9. And having said these things, he remained in Galilee.10. And when his brethren had gone up, then he also went up to the feast, not openly, but, as it were, in secret.11. The Jews therefore sought him at the feast, and said, Where is he? 12. And there was much murmuring concerning him among the crowds; for some said, He is a good man, and others said, No, but he seduceth the multitude.13. Yet no man spoke openly about him for fear of the Jews.
9. He remained in Galilee. The Evangelist here places before our eyes the cousins of our Lord Jesus Christ, who, in compliance with ordinary customs, pretend to worship God, but yet are on friendly terms with unbelievers, and therefore walk without any alarm. On the other hand, he places before our eyes Christ himself, who hated by the world, comes secretly into the city, till the necessity arising out of his office compels him to show himself openly. But if there be nothing more wretched than to be separated from Christ, accursed be that peace which costs so high a price as to leave and abandon the Son of God.
11. The Jews therefore sought him. Here we ought to consider what was the condition of the Church. For the Jews, at that time, gaped for the promised redemption like hungry men; yet, when Christ appears to them, they remain in suspense. Hence arose that murmuring and that variety of opinions. That they whisper secretly is an indication of the tyranny which the priests and scribes exercised over them. It is a shocking exhibition, indeed, that this Church, which was at that time the only Church on earth, is here represented to us as a confused and shapeless chaos. They who rule, instead of pastors, hold the people oppressed by fear and terror, and throughout the whole body there is shameful desolation and lamentable disorder. By the Jews he means the common people, who, having been accustomed for two years to hear Christ, inquire about him, because he does not appear according to his custom. For when they say, Where is he? they describe a man whom they knew, and yet that word shows that they had not yet been earnestly moved, and that they always remained in doubt and suspense.
12. And there was much murmuring. He means that, wherever men were collected in crowds, as usually happens in large assemblies, they held secret conversations about Christ. The diversity of opinion, which is here related, proves that it is not a new evil, that men should differ in their opinions about Christ, even in the very bosom of the Church. And as we do not hesitate to receive Christ, who was formerly condemned by the greater part of his own nation, so we ought to be armed with the same kind of shield, that the dissensions which we see daily may not disturb us. Again, we may perceive how great is the rashness of men in the things of God. In a matter of no importance, they would not have taken so great liberty, but when the question relates to the Son of God and to his most holy doctrine, they immediately hasten to give judgment respecting it. So much the greater moderation ought we to maintain, that we may not thoughtlessly condemn our life with the eternal truth of God. And if the world holds us for impostors, let us remember that these are the marks and brands of Christ, provided that we show, at the same time, that we are faithful. This passage shows likewise that in a great multitude, even when the whole body is in a state of confusion, there are always some who think aright; but those few persons, whose minds are well regulated, are swallowed up by the multitude of those whose understandings are bewildered.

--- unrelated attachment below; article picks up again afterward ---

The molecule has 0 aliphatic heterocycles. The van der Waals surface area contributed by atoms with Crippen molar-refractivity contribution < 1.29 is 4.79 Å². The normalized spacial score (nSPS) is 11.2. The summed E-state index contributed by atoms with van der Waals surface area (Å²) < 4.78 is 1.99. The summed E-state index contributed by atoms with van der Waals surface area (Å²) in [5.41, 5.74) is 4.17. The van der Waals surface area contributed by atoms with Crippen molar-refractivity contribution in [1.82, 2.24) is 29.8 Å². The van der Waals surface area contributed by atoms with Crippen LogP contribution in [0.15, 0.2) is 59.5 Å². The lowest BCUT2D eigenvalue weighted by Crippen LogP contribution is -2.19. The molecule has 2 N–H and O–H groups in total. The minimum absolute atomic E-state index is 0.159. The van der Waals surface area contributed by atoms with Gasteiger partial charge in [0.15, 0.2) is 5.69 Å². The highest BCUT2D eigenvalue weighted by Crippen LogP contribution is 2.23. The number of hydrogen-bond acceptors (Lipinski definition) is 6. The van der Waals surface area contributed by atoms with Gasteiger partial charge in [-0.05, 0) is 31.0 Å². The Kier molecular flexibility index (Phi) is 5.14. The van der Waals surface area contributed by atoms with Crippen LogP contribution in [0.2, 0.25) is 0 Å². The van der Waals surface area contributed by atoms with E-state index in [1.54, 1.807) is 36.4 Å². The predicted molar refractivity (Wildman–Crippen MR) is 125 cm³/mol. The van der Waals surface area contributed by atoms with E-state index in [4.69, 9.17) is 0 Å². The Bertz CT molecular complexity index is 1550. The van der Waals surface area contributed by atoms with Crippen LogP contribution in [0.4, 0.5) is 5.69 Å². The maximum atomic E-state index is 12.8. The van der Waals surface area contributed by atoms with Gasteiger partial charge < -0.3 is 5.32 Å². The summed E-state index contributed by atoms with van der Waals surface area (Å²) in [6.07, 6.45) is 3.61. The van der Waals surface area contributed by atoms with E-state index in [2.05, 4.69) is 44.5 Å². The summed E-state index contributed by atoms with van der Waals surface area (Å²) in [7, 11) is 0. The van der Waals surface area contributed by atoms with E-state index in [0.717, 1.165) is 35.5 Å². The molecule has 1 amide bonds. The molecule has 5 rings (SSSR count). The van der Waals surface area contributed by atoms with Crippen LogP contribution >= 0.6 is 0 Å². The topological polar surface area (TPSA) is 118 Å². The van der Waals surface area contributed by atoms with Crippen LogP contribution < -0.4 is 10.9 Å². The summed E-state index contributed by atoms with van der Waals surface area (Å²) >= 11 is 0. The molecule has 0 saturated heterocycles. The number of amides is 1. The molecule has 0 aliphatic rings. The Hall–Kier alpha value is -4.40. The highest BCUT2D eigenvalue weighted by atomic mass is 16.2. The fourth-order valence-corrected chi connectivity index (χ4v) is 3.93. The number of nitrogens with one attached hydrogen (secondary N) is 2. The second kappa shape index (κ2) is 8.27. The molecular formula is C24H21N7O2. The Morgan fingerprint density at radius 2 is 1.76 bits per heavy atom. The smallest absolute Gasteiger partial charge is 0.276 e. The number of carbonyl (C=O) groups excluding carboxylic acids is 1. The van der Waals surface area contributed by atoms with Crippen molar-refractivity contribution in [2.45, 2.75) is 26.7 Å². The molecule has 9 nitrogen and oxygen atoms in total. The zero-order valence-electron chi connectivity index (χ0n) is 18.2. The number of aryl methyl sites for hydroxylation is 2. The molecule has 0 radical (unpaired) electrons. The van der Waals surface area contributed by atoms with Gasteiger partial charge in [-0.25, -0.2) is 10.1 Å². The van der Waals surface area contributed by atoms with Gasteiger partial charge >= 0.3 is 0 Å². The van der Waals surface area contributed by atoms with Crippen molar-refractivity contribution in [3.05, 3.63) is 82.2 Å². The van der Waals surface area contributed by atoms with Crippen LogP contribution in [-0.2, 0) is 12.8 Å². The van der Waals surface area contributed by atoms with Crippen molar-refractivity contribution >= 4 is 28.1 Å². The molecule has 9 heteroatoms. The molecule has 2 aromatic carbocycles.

13. Yet no man spoke openly of him for fear of the Jews. By the Jews he here means the rulers, who had the government in their hands. They burned with such hatred against Christ, that they did not permit a word to be uttered on either side. Not that they were displeased at any reproaches which were heaped upon him, but because they could discover no better expedient than that his name should be buried in oblivion. Thus the enemies of the truth, after having found that they gain nothing by their cruelty, desire nothing more than to suppress the remembrance of him, and this object alone they strive to attain. That all were silent, being subdued by fear, was a proof of gross tyranny, as I have already said; for as unbridled licentiousness has no place in a well-regulated Church, so when all freedom is held oppressed by fear, it is a most wretched condition. But the power of our Lord Jesus Christ shone forth with greater and more wonderful brightness, when -- causing himself to be heard amidst armed foes, and amidst their furious resentment, and under so formidable a government -- he openly maintained and asserted the truth of God.